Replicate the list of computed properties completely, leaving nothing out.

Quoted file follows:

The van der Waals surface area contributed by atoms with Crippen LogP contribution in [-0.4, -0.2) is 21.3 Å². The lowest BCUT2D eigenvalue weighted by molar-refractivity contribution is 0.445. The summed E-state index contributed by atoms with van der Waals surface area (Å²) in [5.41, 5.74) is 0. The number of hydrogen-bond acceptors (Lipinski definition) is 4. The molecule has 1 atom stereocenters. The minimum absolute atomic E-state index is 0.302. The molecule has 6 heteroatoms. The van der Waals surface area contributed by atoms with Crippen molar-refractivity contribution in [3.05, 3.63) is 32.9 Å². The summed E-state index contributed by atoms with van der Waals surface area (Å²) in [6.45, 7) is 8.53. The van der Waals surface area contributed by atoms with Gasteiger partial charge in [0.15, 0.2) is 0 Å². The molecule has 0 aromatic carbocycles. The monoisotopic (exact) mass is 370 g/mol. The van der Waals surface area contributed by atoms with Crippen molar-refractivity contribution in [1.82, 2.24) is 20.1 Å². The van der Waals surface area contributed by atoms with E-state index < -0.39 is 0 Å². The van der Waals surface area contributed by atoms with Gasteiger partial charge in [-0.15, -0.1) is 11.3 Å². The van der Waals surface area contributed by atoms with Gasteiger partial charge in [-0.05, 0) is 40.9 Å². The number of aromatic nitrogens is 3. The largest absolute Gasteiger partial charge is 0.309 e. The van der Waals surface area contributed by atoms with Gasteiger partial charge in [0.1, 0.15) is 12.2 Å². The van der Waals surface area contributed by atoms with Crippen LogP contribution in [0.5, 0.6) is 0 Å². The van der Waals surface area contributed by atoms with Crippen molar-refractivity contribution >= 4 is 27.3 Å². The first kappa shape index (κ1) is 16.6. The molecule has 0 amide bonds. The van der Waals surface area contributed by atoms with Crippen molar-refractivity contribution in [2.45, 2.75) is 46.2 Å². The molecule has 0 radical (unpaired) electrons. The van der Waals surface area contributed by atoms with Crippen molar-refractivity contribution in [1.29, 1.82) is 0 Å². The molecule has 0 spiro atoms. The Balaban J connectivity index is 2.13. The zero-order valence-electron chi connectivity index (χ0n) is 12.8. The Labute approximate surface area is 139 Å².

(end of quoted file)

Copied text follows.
The van der Waals surface area contributed by atoms with Crippen LogP contribution in [-0.4, -0.2) is 21.3 Å². The lowest BCUT2D eigenvalue weighted by molar-refractivity contribution is 0.445. The summed E-state index contributed by atoms with van der Waals surface area (Å²) in [5.41, 5.74) is 0. The number of hydrogen-bond acceptors (Lipinski definition) is 4. The molecule has 1 atom stereocenters. The minimum absolute atomic E-state index is 0.302. The molecule has 6 heteroatoms. The van der Waals surface area contributed by atoms with Crippen molar-refractivity contribution in [3.05, 3.63) is 32.9 Å². The summed E-state index contributed by atoms with van der Waals surface area (Å²) in [6.45, 7) is 8.53. The van der Waals surface area contributed by atoms with Gasteiger partial charge in [0.15, 0.2) is 0 Å². The molecule has 0 aromatic carbocycles. The monoisotopic (exact) mass is 370 g/mol. The van der Waals surface area contributed by atoms with Crippen molar-refractivity contribution in [1.82, 2.24) is 20.1 Å². The van der Waals surface area contributed by atoms with E-state index < -0.39 is 0 Å². The van der Waals surface area contributed by atoms with Gasteiger partial charge in [-0.15, -0.1) is 11.3 Å². The van der Waals surface area contributed by atoms with Gasteiger partial charge in [-0.05, 0) is 40.9 Å². The number of aromatic nitrogens is 3. The largest absolute Gasteiger partial charge is 0.309 e. The van der Waals surface area contributed by atoms with Gasteiger partial charge in [0.1, 0.15) is 12.2 Å². The van der Waals surface area contributed by atoms with Crippen LogP contribution in [0.5, 0.6) is 0 Å². The van der Waals surface area contributed by atoms with Crippen molar-refractivity contribution >= 4 is 27.3 Å². The first kappa shape index (κ1) is 16.6. The molecule has 0 amide bonds. The van der Waals surface area contributed by atoms with Crippen molar-refractivity contribution in [2.45, 2.75) is 46.2 Å². The molecule has 0 radical (unpaired) electrons. The van der Waals surface area contributed by atoms with Crippen molar-refractivity contribution in [1.29, 1.82) is 0 Å². The molecule has 0 spiro atoms. The Balaban J connectivity index is 2.13. The zero-order valence-electron chi connectivity index (χ0n) is 12.8. The Labute approximate surface area is 139 Å².